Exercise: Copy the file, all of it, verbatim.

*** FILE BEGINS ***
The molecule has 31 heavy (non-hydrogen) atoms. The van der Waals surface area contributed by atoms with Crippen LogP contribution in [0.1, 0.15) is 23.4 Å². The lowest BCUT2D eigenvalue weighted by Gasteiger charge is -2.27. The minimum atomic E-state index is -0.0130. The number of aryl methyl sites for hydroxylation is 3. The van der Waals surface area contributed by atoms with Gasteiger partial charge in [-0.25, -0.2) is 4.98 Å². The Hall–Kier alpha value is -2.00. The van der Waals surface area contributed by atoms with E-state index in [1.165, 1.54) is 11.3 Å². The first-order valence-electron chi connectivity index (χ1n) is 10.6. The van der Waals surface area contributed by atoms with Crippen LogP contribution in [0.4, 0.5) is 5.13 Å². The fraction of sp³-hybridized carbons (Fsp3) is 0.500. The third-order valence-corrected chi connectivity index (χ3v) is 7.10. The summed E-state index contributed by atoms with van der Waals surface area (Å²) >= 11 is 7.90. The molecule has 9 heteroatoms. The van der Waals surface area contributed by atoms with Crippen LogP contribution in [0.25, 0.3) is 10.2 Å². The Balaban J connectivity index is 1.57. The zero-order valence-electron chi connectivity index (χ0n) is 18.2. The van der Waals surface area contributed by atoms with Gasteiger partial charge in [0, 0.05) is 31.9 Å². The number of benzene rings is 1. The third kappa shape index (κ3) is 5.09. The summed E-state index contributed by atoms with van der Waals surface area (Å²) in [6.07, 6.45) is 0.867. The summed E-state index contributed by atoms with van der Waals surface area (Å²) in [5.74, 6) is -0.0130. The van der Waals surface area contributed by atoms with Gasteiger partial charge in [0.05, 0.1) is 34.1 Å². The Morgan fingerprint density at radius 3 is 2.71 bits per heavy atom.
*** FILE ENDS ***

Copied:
The molecule has 31 heavy (non-hydrogen) atoms. The van der Waals surface area contributed by atoms with Crippen LogP contribution in [0.1, 0.15) is 23.4 Å². The lowest BCUT2D eigenvalue weighted by Gasteiger charge is -2.27. The minimum atomic E-state index is -0.0130. The number of aryl methyl sites for hydroxylation is 3. The van der Waals surface area contributed by atoms with Gasteiger partial charge in [-0.25, -0.2) is 4.98 Å². The Hall–Kier alpha value is -2.00. The van der Waals surface area contributed by atoms with E-state index in [1.165, 1.54) is 11.3 Å². The first-order valence-electron chi connectivity index (χ1n) is 10.6. The van der Waals surface area contributed by atoms with Crippen LogP contribution in [0.4, 0.5) is 5.13 Å². The fraction of sp³-hybridized carbons (Fsp3) is 0.500. The third-order valence-corrected chi connectivity index (χ3v) is 7.10. The summed E-state index contributed by atoms with van der Waals surface area (Å²) >= 11 is 7.90. The molecule has 9 heteroatoms. The van der Waals surface area contributed by atoms with Crippen LogP contribution in [0.25, 0.3) is 10.2 Å². The Balaban J connectivity index is 1.57. The zero-order valence-electron chi connectivity index (χ0n) is 18.2. The van der Waals surface area contributed by atoms with Gasteiger partial charge in [0, 0.05) is 31.9 Å². The number of benzene rings is 1. The third kappa shape index (κ3) is 5.09. The summed E-state index contributed by atoms with van der Waals surface area (Å²) in [6.07, 6.45) is 0.867. The summed E-state index contributed by atoms with van der Waals surface area (Å²) in [5.74, 6) is -0.0130. The van der Waals surface area contributed by atoms with Gasteiger partial charge in [0.05, 0.1) is 34.1 Å². The Morgan fingerprint density at radius 3 is 2.71 bits per heavy atom.